At Columbia University, which was severely disrupted by student demonstrations in the spring, grants were made to three groups studying and redefining the roles of faculty, students, administrators, and trustees. They included a faculty committee and a student organization that was active in the demonstrations but is dedicated to restructuring, not overturning, the university.
It is interesting that the Foundation report cryptically mentions “a student organization” active in the New Left demonstrations with the SDS, Black Panthers and others, referring here to the Students for a Restructured University, without naming the SRU as the recipient.
The New Left had to a significant extend been spawned by the National Students Association which had long been receiving subsidies from the CIA as part of its counter-Left agenda against the USSR, which financed this and students groups in Europe. One commentator remarked of this period:
In subsequent findings from other newspapers such as the New York Times it turned out that the CIA had backed many non-communist youth and student movements, such as the International Union of Socialist Youth and various labour unions…. The NY Times calculated that the CIA had backed the ISC with as much as USD 400,000 every year.
The revelation struck the ISC as a bomb. Only an inner circle within the NSA and the ISC were aware that the funding they got came from the CIA. When the magazine hit the streets, it became world news and the response was of course fury from the member NUSes. One by one, the NUSes left the ISC, and the money from the CIA -backed foundations stopped….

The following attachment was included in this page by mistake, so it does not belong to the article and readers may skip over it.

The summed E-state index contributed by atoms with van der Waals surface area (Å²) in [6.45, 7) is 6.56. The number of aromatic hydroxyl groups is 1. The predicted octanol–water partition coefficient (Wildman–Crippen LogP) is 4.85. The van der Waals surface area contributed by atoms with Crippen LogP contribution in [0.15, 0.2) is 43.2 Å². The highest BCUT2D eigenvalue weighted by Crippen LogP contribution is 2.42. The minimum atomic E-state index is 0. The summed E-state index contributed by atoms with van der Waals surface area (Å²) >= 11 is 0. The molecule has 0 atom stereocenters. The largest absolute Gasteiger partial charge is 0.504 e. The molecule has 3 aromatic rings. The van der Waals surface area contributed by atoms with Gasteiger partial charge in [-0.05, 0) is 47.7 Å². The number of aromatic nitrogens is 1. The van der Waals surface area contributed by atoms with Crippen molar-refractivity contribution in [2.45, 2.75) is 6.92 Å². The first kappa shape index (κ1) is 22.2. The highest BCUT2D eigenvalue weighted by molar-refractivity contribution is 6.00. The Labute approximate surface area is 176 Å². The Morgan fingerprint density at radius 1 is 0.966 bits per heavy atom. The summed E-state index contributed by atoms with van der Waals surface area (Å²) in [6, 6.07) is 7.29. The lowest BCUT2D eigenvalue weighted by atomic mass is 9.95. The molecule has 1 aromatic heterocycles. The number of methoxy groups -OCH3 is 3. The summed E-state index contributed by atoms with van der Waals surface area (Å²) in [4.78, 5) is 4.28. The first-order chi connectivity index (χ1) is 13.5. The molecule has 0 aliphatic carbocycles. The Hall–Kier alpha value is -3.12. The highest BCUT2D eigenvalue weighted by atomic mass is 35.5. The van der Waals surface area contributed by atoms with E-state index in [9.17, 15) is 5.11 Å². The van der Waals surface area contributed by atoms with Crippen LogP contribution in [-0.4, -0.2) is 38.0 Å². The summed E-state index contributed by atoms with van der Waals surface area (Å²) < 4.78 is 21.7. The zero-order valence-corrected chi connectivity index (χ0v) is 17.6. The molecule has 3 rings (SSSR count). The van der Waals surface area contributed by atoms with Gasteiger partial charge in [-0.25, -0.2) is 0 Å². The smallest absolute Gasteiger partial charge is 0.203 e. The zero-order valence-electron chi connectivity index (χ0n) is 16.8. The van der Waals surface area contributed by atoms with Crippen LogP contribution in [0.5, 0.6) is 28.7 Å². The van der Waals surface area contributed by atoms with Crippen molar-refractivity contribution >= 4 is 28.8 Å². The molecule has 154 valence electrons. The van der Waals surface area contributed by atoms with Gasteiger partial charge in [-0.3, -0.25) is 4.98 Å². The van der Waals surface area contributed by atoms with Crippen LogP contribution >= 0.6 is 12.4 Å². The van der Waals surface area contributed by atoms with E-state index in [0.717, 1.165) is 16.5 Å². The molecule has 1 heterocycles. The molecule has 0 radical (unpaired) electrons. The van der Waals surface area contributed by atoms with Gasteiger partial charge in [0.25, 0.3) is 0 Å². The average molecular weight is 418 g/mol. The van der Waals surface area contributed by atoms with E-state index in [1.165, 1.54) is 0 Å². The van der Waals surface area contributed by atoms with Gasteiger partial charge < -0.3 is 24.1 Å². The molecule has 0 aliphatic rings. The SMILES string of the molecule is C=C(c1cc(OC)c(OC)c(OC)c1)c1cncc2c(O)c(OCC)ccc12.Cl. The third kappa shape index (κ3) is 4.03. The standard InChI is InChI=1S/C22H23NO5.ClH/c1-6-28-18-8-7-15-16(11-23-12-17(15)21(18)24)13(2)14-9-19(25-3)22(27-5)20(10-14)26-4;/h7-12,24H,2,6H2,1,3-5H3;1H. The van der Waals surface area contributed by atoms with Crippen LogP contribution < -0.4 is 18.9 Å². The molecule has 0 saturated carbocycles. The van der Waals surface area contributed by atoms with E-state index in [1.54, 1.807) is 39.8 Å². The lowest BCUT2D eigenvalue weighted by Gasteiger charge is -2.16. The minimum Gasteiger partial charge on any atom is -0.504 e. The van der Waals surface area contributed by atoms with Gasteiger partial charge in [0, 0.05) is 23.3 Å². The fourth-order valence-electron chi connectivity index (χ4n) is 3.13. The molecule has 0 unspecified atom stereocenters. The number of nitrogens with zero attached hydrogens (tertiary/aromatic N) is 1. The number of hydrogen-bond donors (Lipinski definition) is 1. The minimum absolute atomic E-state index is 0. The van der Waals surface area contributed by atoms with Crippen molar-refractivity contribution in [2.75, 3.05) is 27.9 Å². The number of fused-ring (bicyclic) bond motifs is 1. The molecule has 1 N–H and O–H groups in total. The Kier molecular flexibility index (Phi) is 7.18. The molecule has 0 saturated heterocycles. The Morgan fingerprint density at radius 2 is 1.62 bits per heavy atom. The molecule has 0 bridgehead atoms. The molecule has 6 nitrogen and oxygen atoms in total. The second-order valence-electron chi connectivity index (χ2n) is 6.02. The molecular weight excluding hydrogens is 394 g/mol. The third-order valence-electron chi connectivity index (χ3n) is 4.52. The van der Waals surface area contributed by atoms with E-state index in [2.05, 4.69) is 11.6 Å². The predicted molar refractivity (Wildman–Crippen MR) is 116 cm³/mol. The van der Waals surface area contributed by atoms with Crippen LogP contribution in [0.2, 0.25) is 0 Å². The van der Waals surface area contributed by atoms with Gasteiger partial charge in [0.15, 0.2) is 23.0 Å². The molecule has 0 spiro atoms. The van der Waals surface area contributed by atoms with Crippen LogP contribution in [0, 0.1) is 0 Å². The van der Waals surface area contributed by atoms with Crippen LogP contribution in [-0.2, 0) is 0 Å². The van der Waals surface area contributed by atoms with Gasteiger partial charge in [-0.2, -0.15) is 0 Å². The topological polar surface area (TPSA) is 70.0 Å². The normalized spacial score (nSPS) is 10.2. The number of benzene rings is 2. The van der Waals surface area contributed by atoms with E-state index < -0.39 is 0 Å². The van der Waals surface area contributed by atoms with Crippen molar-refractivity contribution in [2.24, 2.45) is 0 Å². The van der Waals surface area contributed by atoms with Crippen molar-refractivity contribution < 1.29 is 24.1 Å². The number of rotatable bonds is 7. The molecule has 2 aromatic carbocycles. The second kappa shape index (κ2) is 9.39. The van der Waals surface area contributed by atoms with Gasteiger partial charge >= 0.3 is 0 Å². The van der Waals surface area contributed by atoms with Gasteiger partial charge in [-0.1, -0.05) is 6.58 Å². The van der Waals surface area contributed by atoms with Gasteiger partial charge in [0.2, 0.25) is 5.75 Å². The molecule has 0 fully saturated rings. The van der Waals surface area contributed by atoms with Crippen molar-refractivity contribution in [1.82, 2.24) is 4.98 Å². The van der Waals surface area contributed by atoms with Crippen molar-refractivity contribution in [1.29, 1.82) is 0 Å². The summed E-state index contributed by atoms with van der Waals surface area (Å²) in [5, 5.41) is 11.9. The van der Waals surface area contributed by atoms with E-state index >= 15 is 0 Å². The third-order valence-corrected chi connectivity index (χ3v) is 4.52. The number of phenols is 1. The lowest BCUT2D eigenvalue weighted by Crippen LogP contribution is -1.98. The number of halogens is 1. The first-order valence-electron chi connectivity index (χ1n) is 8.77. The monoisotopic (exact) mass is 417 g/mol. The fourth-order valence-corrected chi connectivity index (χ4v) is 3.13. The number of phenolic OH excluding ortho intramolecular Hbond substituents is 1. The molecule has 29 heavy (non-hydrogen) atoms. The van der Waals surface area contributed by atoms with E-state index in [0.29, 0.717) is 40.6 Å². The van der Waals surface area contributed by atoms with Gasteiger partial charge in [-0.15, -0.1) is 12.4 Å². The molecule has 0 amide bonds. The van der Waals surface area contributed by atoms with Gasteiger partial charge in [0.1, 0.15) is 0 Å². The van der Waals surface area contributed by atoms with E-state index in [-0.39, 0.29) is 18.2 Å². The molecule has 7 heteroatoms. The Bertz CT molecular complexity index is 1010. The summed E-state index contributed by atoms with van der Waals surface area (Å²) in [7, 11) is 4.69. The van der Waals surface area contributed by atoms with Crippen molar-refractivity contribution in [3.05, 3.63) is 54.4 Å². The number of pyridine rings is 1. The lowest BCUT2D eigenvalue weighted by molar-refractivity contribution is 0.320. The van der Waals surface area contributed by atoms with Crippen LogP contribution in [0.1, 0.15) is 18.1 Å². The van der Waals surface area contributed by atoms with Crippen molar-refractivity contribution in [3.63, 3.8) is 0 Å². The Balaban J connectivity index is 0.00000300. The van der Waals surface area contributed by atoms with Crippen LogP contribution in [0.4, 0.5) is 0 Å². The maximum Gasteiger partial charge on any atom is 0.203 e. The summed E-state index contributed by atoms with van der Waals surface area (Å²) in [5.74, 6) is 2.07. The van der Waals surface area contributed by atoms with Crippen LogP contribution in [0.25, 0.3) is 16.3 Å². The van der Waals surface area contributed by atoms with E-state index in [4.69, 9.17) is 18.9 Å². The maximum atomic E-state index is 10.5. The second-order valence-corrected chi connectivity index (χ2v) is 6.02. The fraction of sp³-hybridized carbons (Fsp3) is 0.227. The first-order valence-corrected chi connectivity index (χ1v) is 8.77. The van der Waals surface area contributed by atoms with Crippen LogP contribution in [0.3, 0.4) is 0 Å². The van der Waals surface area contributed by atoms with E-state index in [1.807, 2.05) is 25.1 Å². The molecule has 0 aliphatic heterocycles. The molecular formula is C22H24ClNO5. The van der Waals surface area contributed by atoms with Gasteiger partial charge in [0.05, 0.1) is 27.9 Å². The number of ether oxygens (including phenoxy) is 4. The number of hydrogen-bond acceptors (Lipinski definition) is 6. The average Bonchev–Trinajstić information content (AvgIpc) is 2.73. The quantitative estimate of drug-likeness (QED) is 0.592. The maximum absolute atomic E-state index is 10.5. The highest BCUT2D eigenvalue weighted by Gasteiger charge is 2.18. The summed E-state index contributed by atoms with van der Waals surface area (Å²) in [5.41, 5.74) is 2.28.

Both the New Left and the support for communism as an extreme modernization process in nations with anachronistic economies and values were of course not the final phase in the dialectical process. Brzezinski’s comments that the New Left would pass away while its legacy would likely have contributed to such a dialectic, has been noted. Likewise, communism itself became an anachronism, and had served its purpose in the modernization process. The dialectical process would enter a stage of subverting the Soviet bloc in order to introduce the next stage, that of the market economy, globalization and privatization. Here again certain financial interests have been the backers of such “regime change” under the guise of the “open society”, the “color revolutions” and “democracy.”
The basis for subverting the former Soviet states had already been established during the Cold War, with Trotskyists playing leading parts. This network primarily centers on the National Endowment for Democracy (NED), established in 1983 at the prompting of Tom Kahn, by an Act of Congress. Kahn who as the AFL-CIO’s director of international relations had been active in supporting anti-Soviet socialists such as Solidarity in Poland. He and others believed that what has being called the “global democratic revolution” needed support from a source other than the CIA. Kahn was a follower of Max Shachtman, as is the founding president of NED, Carl Gershman, a luminary of the Social Democrats USA. The influence of Shachtman is significant as he was one of the primary leaders of American Trotskyism, who broke with the Fourth International and indeed with Trotsky himself, over the “official” Trotskyist position of conditional support for the USSR on the basis that it retained a nationalized economy. Shachtman and his supporters, which included Trotsky’s widow Sedova, on the contrary believe that the USSR represented a bureaucratic dictatorship and had become the primary obstacle to world socialism. This anti-Soviet premise developed into a hawkish position in support of US foreign policy, and many of today’s so-called “neo-cons” such as Wolfowitz, et al got their political start as young Trotskyists.